Conor McGregor names new whiskey after Crumlin roots

Mixed martial arts fighter scrapped idea to call product ‘Notorious’ after trademark row

Mixed martial arts fighter Conor McGregor has included a nod to his Crumlin roots in the new name for his whiskey brand, which was changed following a dispute over trademarks.

The Dublin-born athlete had been planning to cash in on his name by launching a whiskey brand using his moniker, Notorious. However, following a challenge on trademark grounds, the idea was scrapped.

McGregor is the founder, chairman and majority owner of Eire Born Spirits, which announced the launch of "Proper No. Twelve Irish Whiskey" in the Republic and the United States on Monday. The company signalled there would be "further expansion" in 2019.

“For years, McGregor developed the brand under the project name Notorious through which came the foundation of what was to eventually become Proper No. Twelve,” said the company.


“It became a longer and more complicated project than originally expected, so McGregor turned to the world’s oldest whiskey distillery [the Old Bushmills Distillery, Co Antrim] with a proven history of quality whiskey making.

"He met David Elder, esteemed master distiller, previously of Guinness, and together they took painstaking measures to bring the whiskey to fruition."

McGregor said the whiskey, which costs €45 a bottle, was “the one and only proper” blend, and that the name was a reference to Dublin 12, where Crumlin is located.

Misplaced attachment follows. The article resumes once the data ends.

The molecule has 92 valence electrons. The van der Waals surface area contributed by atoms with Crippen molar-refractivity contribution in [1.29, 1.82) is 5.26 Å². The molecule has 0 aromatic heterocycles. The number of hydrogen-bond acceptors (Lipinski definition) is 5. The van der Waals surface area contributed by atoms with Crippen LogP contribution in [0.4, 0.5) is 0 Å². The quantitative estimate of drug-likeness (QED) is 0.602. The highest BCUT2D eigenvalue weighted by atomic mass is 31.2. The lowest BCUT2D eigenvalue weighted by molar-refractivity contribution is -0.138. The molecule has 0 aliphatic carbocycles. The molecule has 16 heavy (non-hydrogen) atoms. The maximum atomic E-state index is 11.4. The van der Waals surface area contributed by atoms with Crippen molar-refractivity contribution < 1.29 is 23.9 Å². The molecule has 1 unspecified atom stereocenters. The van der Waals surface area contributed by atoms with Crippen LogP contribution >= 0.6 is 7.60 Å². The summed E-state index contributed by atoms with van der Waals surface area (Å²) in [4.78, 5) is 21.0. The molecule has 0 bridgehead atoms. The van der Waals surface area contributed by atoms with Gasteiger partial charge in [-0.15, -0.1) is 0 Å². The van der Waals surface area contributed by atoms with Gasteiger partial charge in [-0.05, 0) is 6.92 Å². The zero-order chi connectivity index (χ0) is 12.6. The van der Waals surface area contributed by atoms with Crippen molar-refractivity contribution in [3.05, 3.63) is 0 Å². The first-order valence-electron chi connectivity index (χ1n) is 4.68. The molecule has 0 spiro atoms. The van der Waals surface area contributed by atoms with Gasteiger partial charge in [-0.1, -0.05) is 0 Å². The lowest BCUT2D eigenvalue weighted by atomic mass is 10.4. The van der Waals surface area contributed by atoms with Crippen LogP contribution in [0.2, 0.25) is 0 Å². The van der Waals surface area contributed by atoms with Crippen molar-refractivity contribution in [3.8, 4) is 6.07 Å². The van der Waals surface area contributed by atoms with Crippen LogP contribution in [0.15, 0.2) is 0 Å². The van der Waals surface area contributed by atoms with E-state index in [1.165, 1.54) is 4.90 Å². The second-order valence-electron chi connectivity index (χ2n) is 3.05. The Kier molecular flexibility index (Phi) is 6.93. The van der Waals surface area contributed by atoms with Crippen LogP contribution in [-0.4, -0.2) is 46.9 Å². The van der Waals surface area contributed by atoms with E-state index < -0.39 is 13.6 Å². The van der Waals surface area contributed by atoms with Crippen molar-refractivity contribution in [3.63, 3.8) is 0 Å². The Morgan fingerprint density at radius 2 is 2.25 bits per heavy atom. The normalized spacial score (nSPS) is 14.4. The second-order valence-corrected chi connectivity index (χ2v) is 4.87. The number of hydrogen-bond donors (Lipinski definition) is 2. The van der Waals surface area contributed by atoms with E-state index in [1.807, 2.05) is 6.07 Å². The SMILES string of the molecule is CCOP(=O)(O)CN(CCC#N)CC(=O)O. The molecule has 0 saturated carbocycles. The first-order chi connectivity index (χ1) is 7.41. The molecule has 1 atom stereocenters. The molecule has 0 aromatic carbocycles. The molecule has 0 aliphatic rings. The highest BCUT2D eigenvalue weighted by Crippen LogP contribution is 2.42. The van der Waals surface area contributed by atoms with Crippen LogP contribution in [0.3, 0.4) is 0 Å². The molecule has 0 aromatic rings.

‘Close to 100 blends’

“We created close to 100 blends and ultimately selected what we knew was the one and only proper whiskey blend,” he said. “We took the time to develop an incredible whiskey and I’m excited to share it with the world.

“I come from a place called Crumlin, in Dublin 12. It’s a place dear to my heart. It’s where I learned how to fight; it made me who I am today. It’s a place I’m still very much a part of every single day of my life. So, that’s where the name came from.

“It’s proper Irish whiskey and 12 is my hometown. Growing up on the streets of Dublin 12, I learned the values of loyalty and hard work. I respect other Irish whiskeys, but I am coming in strong, with passion and with purpose. I am the founder of this company and I am going to give it my all.”

McGregor said the company would donate $5 for every case sold to first-responder organisations and charities, setting an annual cap at $1 million.

“First responders all over the world are the unsung heroes who act with courage and answer the call of duty every day for people in need,” he said. “I have great respect for these men and women.”

Colin Gleeson

Colin Gleeson

Colin Gleeson is an Irish Times reporter